NBA star Victor Oladipo talks music with 2 Chainz, all-star game changes, anthem protests
The Indiana Pacers guard just released his debut EP.
The 2017-18 NBA season will look and feel a lot different for Victor Oladipo. In his first season playing for the Indiana Pacers, the 6’4″ shooting guard will have to adjust to his season starting earlier than usual, and key elements of the always-entertaining All-Star game are being revamped. He also just released his debut EP, Songs For You. The seven-song project houses the politically-charged, 2 Chainz-assisted “Rope A Dope” and also the single, a contemporary update on a timeless Rhythm & Blues record by soul legend Donny Hathaway, “A Song For You.”
After years of going toe-to-toe with the best talent the NBA has to offer on a regular basis, it’s obvious that the two-guard has figured out how to handle pressure. This is also apparent when he isn’t on the hardwood. “There isn’t any pressure when you do a song you love,” said the 25-year old. “Obviously, I wanted to do justice to the original, which is a classic, but I was just singing a song I love.”
Victor Oladipo put his busy NBA preseason schedule on a quick pause for a conversation with REVOLT covering his debut EP, President Trump’s response to NFL players protesting the national anthem and his picks for a posse-cut featuring only NBA players.
Your EP is titled, Songs For You. Who are these songs truly for?
Victor Oladipo: Great question. These songs are truly for everyone, because both males and females of all ages, young, old – everybody can relate to them. These are songs for the world.
Aside from Donny Hathaway, what other artists influenced the music on Songs For You?
VO: All R&B. I’ve been listening to R&B since I was a kid. There wasn’t any one artist, but rather the genre as a whole.
Did you record during the NBA season? If so, what was that experience like?
VO: I recorded the project during my free time. Whenever I had downtime I used the studio to vent. Everybody has their hobby, and singing is mine.
What are his thoughts on recent mainstream popularity of Afrobeat?
VO: I think it’s awesome. Me being of Nigerian descent, I’ve been listening to Afropop all my life. Hopefully I can make a song like that myself one day too.
Why did you want 2 Chainz on a song like “Rope A Dope?”
VO: I felt like it fit with 2 Chainz. He saw the vision for the song and the point I wanted to bring across and I knew he wanted to do it. I was very excited to get him on the project.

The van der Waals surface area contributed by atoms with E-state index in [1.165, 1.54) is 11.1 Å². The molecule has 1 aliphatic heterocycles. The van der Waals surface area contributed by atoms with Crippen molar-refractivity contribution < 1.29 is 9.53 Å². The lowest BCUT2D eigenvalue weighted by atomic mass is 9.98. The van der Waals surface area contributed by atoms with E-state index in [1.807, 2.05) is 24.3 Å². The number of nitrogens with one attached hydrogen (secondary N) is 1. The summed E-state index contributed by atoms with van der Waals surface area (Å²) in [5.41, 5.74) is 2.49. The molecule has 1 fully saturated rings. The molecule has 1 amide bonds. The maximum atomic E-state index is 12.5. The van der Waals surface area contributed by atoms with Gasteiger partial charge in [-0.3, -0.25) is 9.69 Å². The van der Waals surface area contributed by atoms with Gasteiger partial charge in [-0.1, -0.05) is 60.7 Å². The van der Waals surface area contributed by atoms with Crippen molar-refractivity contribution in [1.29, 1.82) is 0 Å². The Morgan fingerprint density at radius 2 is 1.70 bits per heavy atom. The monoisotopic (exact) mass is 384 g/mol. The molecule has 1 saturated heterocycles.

What are you looking forward to mostly this upcoming season with the Indiana Pacers?
VO: I’m looking forward to just competing. Going out there playing with my new teammates and competing. Just playing the game I love to play.
Do you think the newly unveiled All-Star game voting system is more or less fair? Will it make the game more or less exciting?
VO: I don’t really know. We’ll just have to wait and see. I’m sure they’ll make adjustments after the first time it happens.
According to the NBA’s official rule book, “Players, coaches, and trainers are to stand and line up in a dignified posture along the sidelines or on the foul line during the playing of the National Anthem.” The league sent a memo stating that rule is to be enforced. Do you believe that players should be able to kneel or protest how they please without penalty?
VO: I can’t really say. If the rules were there before the protest started, I can’t be mad, because that’s what the rules were. At the same time, the people who might want to kneel have the freedom of speech to fight for an important cause and you have to understand that aspect of it. So I understand where both sides are coming from.
How do you feel about President Trump calling for NFL players to be fired for kneeling during the national anthem?
VO: That’s his opinion and he’s entitled to it. Obviously, he’s the president, so he has a platform and position with which he can inform people on how he feels. Do I agree with him? Not necessarily. Me disagreeing isn’t gonna change how he feels. I just feel like the guys in the NFL feel like that’s what they need to do to impact change. I wanted to put out “Rope A Dope” to say that we as a nation need to come together seeing as how we’re going through this as a country.
If you wanted to craft a posse-cut featuring only NBA players, who either rap or sing, who would make the cut?
VO: I don’t know too many players that sing. I’d say Lance Stephenson, Damian Lillard, Iman Shumpert and Lou Williams as rappers.**